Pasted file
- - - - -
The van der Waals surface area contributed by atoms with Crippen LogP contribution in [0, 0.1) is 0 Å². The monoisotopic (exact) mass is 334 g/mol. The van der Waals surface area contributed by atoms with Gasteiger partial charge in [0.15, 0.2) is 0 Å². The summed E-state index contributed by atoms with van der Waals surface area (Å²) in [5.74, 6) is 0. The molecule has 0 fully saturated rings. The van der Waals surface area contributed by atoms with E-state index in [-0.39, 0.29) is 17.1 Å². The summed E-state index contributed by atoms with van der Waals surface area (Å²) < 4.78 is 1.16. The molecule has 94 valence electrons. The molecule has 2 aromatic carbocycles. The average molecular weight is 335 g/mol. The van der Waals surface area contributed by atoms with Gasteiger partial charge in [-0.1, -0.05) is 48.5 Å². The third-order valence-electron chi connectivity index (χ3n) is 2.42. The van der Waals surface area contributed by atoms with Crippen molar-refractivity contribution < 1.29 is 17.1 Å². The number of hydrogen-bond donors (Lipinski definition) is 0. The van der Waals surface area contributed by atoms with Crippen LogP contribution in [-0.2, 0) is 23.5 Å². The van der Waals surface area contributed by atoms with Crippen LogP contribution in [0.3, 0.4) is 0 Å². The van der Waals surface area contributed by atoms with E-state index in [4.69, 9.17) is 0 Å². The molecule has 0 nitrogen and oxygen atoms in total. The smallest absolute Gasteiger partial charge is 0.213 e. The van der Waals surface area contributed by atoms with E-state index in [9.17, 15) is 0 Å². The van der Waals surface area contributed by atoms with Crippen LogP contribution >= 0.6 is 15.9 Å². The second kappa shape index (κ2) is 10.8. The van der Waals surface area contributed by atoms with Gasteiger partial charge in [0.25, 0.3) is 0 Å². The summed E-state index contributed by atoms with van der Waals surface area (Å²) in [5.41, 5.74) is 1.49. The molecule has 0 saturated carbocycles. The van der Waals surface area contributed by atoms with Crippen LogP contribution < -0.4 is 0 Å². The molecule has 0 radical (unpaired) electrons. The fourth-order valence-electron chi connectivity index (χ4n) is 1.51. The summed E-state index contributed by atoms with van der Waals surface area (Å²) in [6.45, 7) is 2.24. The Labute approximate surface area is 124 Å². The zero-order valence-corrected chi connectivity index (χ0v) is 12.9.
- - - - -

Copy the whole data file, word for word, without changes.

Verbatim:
The van der Waals surface area contributed by atoms with Crippen LogP contribution in [0, 0.1) is 0 Å². The monoisotopic (exact) mass is 334 g/mol. The van der Waals surface area contributed by atoms with Gasteiger partial charge in [0.15, 0.2) is 0 Å². The summed E-state index contributed by atoms with van der Waals surface area (Å²) in [5.74, 6) is 0. The molecule has 0 fully saturated rings. The van der Waals surface area contributed by atoms with E-state index in [-0.39, 0.29) is 17.1 Å². The summed E-state index contributed by atoms with van der Waals surface area (Å²) < 4.78 is 1.16. The molecule has 94 valence electrons. The molecule has 2 aromatic carbocycles. The average molecular weight is 335 g/mol. The van der Waals surface area contributed by atoms with Gasteiger partial charge in [-0.1, -0.05) is 48.5 Å². The third-order valence-electron chi connectivity index (χ3n) is 2.42. The van der Waals surface area contributed by atoms with Crippen molar-refractivity contribution < 1.29 is 17.1 Å². The number of hydrogen-bond donors (Lipinski definition) is 0. The van der Waals surface area contributed by atoms with Crippen LogP contribution in [-0.2, 0) is 23.5 Å². The van der Waals surface area contributed by atoms with Crippen LogP contribution in [0.3, 0.4) is 0 Å². The van der Waals surface area contributed by atoms with E-state index in [4.69, 9.17) is 0 Å². The molecule has 0 nitrogen and oxygen atoms in total. The smallest absolute Gasteiger partial charge is 0.213 e. The van der Waals surface area contributed by atoms with E-state index in [9.17, 15) is 0 Å². The van der Waals surface area contributed by atoms with Crippen LogP contribution >= 0.6 is 15.9 Å². The second kappa shape index (κ2) is 10.8. The van der Waals surface area contributed by atoms with Gasteiger partial charge in [0.25, 0.3) is 0 Å². The summed E-state index contributed by atoms with van der Waals surface area (Å²) in [5.41, 5.74) is 1.49. The molecule has 0 saturated carbocycles. The van der Waals surface area contributed by atoms with Crippen LogP contribution < -0.4 is 0 Å². The molecule has 0 radical (unpaired) electrons. The fourth-order valence-electron chi connectivity index (χ4n) is 1.51. The summed E-state index contributed by atoms with van der Waals surface area (Å²) in [6.45, 7) is 2.24. The Labute approximate surface area is 124 Å². The zero-order valence-corrected chi connectivity index (χ0v) is 12.9.